Time stands still at the Don Antonio Bautista Mansion in Malolos

Guardian

The Bautista-Uytangcoy Mansion on Sto. Niño in The Camestisuhan District (the old enclave of rich Sangleys and Ilustrados) in Malolos is a beautiful oddity in this day and age when bygone residences and buildings are one by one being torn down, letting remnants of the past vanish into thin air. This 1850s neoclassical mansion, redecorated in 1877 in French Art Nouveau style was witness to multifarious conversations, including classified, for the most part near the turn of the century after Jose Rizal returned to Manila to form La Liga Filipina and before his exile to Dapitan (when he met the 21 women of Malolos), and the different periods when the house was converted as a municipio, and then as a Japanese barracks, until current resident, famous film set designer Dez Bautista (filmography includes Katorse, Nympha, Diosa, Stepsisters, Tatarin, etc.), restored his ancestral home and added touches of Chinoiserie, blending gracefully with Filipiniana and colonial-style decor, and his vast collection of antiquities, among them artworks from the masters like Juan Luna, Fernando Amorsolo and Hidalgo.

The Bautista MansionA Maloleño MansionFilipinianaChinoiserieOriginal Fernando Amorsolo Sketch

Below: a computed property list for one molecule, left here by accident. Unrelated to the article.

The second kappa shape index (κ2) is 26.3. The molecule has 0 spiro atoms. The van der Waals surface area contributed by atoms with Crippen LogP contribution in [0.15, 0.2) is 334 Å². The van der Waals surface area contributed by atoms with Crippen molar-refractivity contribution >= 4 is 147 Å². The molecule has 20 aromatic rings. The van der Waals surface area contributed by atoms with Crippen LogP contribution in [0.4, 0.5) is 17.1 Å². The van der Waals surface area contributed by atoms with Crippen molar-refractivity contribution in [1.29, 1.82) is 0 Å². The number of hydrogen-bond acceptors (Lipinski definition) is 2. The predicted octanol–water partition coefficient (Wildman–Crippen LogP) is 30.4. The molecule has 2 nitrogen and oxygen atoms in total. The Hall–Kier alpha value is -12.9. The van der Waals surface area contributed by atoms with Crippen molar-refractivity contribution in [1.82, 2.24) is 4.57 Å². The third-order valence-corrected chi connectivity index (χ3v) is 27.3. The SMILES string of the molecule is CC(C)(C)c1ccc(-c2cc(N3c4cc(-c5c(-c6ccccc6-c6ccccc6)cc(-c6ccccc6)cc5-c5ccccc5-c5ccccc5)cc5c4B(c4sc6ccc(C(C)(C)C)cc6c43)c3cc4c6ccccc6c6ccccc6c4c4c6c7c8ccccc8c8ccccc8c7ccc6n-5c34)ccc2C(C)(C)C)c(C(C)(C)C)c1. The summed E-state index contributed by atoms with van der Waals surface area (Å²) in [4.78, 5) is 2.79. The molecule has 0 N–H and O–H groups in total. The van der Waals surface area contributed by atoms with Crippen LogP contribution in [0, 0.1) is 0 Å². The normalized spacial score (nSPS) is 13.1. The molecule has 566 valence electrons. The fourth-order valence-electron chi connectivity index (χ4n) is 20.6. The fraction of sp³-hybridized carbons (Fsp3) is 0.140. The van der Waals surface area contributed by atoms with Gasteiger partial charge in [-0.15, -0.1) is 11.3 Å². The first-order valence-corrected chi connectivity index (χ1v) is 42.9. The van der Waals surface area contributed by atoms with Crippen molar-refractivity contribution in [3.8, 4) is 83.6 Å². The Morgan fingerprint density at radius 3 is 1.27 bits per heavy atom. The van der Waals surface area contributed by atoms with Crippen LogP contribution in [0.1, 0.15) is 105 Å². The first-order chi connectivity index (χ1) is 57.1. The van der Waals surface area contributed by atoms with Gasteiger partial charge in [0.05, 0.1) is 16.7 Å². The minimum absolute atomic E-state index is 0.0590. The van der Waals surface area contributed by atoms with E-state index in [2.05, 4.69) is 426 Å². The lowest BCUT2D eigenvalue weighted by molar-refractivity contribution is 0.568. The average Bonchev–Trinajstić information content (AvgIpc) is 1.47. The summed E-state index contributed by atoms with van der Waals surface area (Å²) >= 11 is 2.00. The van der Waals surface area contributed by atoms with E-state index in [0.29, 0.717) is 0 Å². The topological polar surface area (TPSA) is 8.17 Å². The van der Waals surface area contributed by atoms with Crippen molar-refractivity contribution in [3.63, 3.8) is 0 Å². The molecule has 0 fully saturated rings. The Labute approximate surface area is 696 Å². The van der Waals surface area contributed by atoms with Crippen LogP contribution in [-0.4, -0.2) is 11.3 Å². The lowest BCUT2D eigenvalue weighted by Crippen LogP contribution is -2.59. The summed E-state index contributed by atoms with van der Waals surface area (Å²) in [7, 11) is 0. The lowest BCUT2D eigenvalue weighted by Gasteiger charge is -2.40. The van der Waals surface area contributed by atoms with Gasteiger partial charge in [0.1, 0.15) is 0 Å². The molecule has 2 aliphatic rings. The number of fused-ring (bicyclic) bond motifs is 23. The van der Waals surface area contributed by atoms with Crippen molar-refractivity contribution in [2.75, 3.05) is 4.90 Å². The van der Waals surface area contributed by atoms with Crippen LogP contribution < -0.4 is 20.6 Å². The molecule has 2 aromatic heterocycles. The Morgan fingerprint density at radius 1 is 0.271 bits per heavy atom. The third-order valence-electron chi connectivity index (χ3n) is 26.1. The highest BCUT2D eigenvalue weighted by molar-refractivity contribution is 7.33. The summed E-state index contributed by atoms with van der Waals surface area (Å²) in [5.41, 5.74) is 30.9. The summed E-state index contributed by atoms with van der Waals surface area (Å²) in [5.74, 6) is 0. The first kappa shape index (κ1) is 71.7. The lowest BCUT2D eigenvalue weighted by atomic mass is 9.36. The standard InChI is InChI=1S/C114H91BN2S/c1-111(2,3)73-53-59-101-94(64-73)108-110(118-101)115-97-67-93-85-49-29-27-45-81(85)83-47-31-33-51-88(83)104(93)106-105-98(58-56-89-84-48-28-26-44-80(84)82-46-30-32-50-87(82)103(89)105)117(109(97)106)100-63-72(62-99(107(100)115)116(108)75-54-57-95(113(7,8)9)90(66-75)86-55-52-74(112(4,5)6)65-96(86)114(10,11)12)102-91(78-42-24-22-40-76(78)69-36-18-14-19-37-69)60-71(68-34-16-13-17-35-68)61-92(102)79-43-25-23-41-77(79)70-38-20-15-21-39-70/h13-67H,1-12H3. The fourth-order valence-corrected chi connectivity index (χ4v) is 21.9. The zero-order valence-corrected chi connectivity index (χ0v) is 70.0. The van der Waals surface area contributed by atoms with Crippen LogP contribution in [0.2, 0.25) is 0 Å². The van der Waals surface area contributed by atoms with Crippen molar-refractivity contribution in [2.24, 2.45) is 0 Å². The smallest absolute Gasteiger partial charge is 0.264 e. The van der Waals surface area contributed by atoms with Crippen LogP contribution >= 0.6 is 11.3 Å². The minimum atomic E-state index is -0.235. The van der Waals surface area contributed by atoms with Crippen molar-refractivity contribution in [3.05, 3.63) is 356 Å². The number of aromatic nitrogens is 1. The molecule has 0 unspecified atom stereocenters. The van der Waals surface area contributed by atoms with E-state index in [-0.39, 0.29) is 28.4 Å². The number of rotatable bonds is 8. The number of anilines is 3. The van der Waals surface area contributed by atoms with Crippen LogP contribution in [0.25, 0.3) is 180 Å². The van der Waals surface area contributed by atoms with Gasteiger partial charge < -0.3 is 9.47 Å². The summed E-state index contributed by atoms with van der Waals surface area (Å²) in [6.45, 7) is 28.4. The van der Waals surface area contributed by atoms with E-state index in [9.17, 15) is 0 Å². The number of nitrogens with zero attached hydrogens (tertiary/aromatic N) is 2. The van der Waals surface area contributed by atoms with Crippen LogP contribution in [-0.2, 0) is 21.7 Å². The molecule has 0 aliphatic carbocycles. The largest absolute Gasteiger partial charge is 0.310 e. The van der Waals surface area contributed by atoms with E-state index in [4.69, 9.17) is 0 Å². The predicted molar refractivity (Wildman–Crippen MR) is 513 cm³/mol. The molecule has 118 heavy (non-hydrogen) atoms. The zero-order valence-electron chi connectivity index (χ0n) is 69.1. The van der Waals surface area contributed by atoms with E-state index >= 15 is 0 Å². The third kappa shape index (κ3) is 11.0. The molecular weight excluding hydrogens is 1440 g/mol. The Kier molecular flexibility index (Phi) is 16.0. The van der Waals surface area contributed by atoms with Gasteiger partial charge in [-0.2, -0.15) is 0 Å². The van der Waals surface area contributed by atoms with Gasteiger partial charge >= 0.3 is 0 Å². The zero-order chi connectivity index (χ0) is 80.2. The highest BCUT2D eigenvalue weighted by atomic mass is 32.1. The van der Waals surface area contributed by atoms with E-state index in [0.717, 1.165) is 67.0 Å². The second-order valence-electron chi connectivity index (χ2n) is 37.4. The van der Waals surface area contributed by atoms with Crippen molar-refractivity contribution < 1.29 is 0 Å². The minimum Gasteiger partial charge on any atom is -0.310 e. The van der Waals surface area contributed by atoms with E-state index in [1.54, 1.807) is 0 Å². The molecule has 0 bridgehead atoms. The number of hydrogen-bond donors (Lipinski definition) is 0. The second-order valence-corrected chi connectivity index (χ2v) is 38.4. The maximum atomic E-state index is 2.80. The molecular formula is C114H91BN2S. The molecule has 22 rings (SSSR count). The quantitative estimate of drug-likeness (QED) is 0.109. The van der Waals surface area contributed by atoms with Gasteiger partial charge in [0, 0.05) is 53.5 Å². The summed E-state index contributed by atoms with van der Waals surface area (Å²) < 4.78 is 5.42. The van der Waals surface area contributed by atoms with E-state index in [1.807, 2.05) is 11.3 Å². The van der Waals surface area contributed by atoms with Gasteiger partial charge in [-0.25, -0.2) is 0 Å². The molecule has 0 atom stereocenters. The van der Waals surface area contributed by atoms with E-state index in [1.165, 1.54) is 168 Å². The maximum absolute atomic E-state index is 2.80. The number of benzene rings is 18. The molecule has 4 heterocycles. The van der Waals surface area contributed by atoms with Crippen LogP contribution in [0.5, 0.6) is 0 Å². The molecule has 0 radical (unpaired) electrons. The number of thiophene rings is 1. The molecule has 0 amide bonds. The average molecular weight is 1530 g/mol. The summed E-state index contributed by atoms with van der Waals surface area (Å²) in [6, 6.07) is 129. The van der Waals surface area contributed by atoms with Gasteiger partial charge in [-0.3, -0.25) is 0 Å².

An original sketch by Fernando Amorsolo from his younger days as artist.

Touches of ChinoiserieMemorabiliaVerandahGramophoneDEZ with FVR

Dez Bautista founded the Production Designers Guild of the Philippines (PDGP). He is also a food historian and a professor.

Remembering History

An original Juan Luna sketch hangs on the wall. The Ilocano in me got wild a little inside:)

Original Juan Luna SketchColonial CeilingEmpanada de KaliskisHamon BulakeñaHeritage Bulacan Dishes

The most bracing atsara (atchara) ever! Made with dampalit, indigenous to Bulacan, usually found in fish ponds. Awesome with Dez’s yummy sweet and saltish Hamon Bulakeña!

Meeting Dez Bautista

My brief convesation with Dez Bautista

Do you cook yourself?

I tell my cusinera… I direct.

How would you describe Filipino food in 3 words?

Varied, original, fresh. When I say fresh, it needs to be cooked agad.

If you were gone tomorrow, what would you have for dinner?

We’re having crabs tonight. Whatever comes.

VintageTime Stands Still

Thanking the FoodPrints hookup for making this post possible. Did you watch FoodPrints on the Lifestyle Network last night? How was it? Make it a habit every Saturday, 8:30 PM.

Photographed by Melanie de Leon and Blauearth
© Blauearth™ All Rights Reserved 2009-2013

Indigenous Finds at Tropical Living

Putopao

If coastal style is your thing, there’s one place I know in Laoag for native coconut shell art, shell decor, local pottery/basketry pieces and other uncommon objects. Lots of decor inspired by the sea at Tropical Living on (eastern) Rizal Street.

It’s also the same location for native Ilocos Putopao, the owners own creation of a mixed breed puto and siopao (Chinese pork bun), which means there’s pork asado and salted egg on a bed of rice cake. Had it with buko shake. Coconut shakes are suddenly so in; the new lechon manok🙂